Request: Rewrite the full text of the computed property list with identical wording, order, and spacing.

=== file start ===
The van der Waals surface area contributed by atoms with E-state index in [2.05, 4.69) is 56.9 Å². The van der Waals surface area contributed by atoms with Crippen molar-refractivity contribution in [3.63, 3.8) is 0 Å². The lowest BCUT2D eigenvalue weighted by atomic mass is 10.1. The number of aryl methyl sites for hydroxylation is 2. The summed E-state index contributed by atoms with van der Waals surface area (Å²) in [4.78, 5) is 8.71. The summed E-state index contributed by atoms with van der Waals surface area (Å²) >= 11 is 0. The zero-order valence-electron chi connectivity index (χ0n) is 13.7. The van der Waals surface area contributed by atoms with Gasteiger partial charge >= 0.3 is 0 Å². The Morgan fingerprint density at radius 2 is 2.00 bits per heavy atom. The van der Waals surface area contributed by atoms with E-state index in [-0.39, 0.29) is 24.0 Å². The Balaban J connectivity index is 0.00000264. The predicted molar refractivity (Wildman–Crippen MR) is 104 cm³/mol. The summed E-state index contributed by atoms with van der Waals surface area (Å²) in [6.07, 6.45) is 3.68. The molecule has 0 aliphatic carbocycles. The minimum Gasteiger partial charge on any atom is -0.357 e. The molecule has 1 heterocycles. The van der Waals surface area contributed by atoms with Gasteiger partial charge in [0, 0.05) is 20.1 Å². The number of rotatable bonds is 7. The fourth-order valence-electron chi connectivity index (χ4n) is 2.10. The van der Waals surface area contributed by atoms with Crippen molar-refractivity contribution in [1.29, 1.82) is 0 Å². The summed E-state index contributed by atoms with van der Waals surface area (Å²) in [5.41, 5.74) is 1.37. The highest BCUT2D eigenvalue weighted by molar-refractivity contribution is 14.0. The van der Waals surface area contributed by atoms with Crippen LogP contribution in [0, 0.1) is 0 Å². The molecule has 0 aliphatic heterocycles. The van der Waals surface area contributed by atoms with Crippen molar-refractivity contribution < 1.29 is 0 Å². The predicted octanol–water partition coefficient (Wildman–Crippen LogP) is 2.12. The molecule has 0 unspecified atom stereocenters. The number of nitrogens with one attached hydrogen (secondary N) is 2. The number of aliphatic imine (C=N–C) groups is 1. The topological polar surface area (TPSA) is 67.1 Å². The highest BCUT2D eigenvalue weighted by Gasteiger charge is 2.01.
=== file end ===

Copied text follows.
The van der Waals surface area contributed by atoms with E-state index in [2.05, 4.69) is 56.9 Å². The van der Waals surface area contributed by atoms with Crippen molar-refractivity contribution in [3.63, 3.8) is 0 Å². The lowest BCUT2D eigenvalue weighted by atomic mass is 10.1. The number of aryl methyl sites for hydroxylation is 2. The summed E-state index contributed by atoms with van der Waals surface area (Å²) in [4.78, 5) is 8.71. The summed E-state index contributed by atoms with van der Waals surface area (Å²) >= 11 is 0. The zero-order valence-electron chi connectivity index (χ0n) is 13.7. The van der Waals surface area contributed by atoms with Gasteiger partial charge >= 0.3 is 0 Å². The Morgan fingerprint density at radius 2 is 2.00 bits per heavy atom. The van der Waals surface area contributed by atoms with E-state index in [-0.39, 0.29) is 24.0 Å². The Balaban J connectivity index is 0.00000264. The predicted molar refractivity (Wildman–Crippen MR) is 104 cm³/mol. The summed E-state index contributed by atoms with van der Waals surface area (Å²) in [6.07, 6.45) is 3.68. The molecule has 0 aliphatic carbocycles. The minimum Gasteiger partial charge on any atom is -0.357 e. The molecule has 1 heterocycles. The van der Waals surface area contributed by atoms with Gasteiger partial charge in [0, 0.05) is 20.1 Å². The number of rotatable bonds is 7. The fourth-order valence-electron chi connectivity index (χ4n) is 2.10. The van der Waals surface area contributed by atoms with Crippen molar-refractivity contribution in [1.29, 1.82) is 0 Å². The summed E-state index contributed by atoms with van der Waals surface area (Å²) in [5.41, 5.74) is 1.37. The highest BCUT2D eigenvalue weighted by molar-refractivity contribution is 14.0. The van der Waals surface area contributed by atoms with Crippen LogP contribution in [0, 0.1) is 0 Å². The molecule has 0 aliphatic heterocycles. The van der Waals surface area contributed by atoms with Crippen molar-refractivity contribution < 1.29 is 0 Å². The predicted octanol–water partition coefficient (Wildman–Crippen LogP) is 2.12. The molecule has 0 unspecified atom stereocenters. The number of nitrogens with one attached hydrogen (secondary N) is 2. The number of aliphatic imine (C=N–C) groups is 1. The topological polar surface area (TPSA) is 67.1 Å². The highest BCUT2D eigenvalue weighted by Gasteiger charge is 2.01.